Deuteronomy 4:1-2 “Hear now, O Israel, the decrees and laws I am about to teach you. Follow them so that you may live and may go in and take possession of the land that the LORD, the God of your fathers, is giving you. Do not add to what I command you, and do not subtract from it, but keep the commands of the Lord your God that I give you.”
One reason to take God’s word seriously is that he takes it so seriously himself. The word for “decrees” in the Hebrew literally refers to something which has been carved or etched into something solid. That immediately makes us think of the ten commandments which were carved into stone. What was God telling us about how he felt about his commandments when he chiseled them into two sheets of rock? They could have been written on paper scrolls. But the Lord insisted that his 10 commandments be carved into stone. Then they could not fade, be erased, or be changed. We even use the phrase “set in stone” to refer to something that cannot be changed. God was serious about his word!
If there was still any doubt about that, look at the conditions he placed on following his commands. “Follow them so that you may live.” By “live” he is not referring to an enjoyable, successful life. By “live” he means the difference between life and death. God was giving his people a choice: “Follow my commands, and I will permit you to stay alive. Break them, and I will wipe you out and destroy you.” He is serious about his word!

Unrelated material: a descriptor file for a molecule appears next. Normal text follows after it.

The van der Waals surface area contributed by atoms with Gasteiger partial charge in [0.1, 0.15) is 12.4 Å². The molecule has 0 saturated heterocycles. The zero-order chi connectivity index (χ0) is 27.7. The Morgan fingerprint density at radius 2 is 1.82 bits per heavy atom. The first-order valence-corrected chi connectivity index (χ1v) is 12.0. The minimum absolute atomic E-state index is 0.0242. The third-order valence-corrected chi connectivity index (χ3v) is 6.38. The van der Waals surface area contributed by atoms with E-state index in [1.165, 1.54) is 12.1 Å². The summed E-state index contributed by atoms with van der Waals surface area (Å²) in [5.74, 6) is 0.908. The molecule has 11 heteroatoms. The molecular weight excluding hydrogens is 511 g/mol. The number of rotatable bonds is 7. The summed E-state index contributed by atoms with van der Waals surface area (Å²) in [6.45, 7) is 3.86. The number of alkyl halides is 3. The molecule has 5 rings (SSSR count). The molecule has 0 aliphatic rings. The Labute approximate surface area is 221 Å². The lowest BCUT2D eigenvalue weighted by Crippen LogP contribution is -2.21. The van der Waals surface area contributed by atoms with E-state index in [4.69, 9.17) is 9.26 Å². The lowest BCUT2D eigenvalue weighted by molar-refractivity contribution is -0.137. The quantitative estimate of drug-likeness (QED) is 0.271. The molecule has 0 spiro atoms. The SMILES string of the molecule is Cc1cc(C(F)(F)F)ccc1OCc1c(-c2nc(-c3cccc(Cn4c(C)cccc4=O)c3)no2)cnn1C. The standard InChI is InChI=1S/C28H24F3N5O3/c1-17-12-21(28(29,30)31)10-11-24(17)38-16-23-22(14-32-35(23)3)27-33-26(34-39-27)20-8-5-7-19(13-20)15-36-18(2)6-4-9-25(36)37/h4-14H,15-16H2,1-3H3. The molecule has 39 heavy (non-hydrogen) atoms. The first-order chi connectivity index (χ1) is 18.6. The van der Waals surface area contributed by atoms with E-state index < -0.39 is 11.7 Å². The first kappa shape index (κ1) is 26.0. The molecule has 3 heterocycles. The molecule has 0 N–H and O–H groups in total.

Then he conditions their earthly happiness on keeping his commands. Follow them “so that you may go in and take possession of the land that the Lord, the God of your fathers, is giving you.” The last time Israel had a chance to take possession of this land had been 40 years earlier. They disobeyed God and refused to trust him. That led to wandering in the desert for forty years. Again, when God says, “Listen,” he wants to be taken seriously.
The Lord is no less serious about his commandments today. They are not suggestions. Choosing to break the commandments still invites his anger. It still forfeits eternal life. On top of this, those who insist on living in some sin are only adding to their own misery. God designed each of his commands to take care of us in some way. Breaking them may result in short term pleasure but almost always leads to long term pain.
Note that Moses warning forbids adding to God’s commands as well as subtracting. What new rules would we like to make because, quite frankly, we don’t trust our Christian brothers and sisters? What traditions do we have, fine customs in and of themselves, we would like to codify into law and use to bludgeon someone else’s conscience? Too often people who do so think they are taking God’s word seriously. But this is the spirit of the Pharisee. It replaces the true Lawgiver with ourselves. We need to heed Moses’ warning, “Don’t add or subtract.”
If we take this word seriously, then we will realize we can’t keep it perfectly. Then there is another word we dare not ignore or change. For Jesus’ sake the Lord does not condemn us. He does not immediately end our lives. For Jesus’ sake he forgives our sin. Knowing that he is also a loving and gracious God kindles our desire to take his commands seriously and put them into practice. People to whom God has revealed himself as Savior and Redeemer find the power to do his will.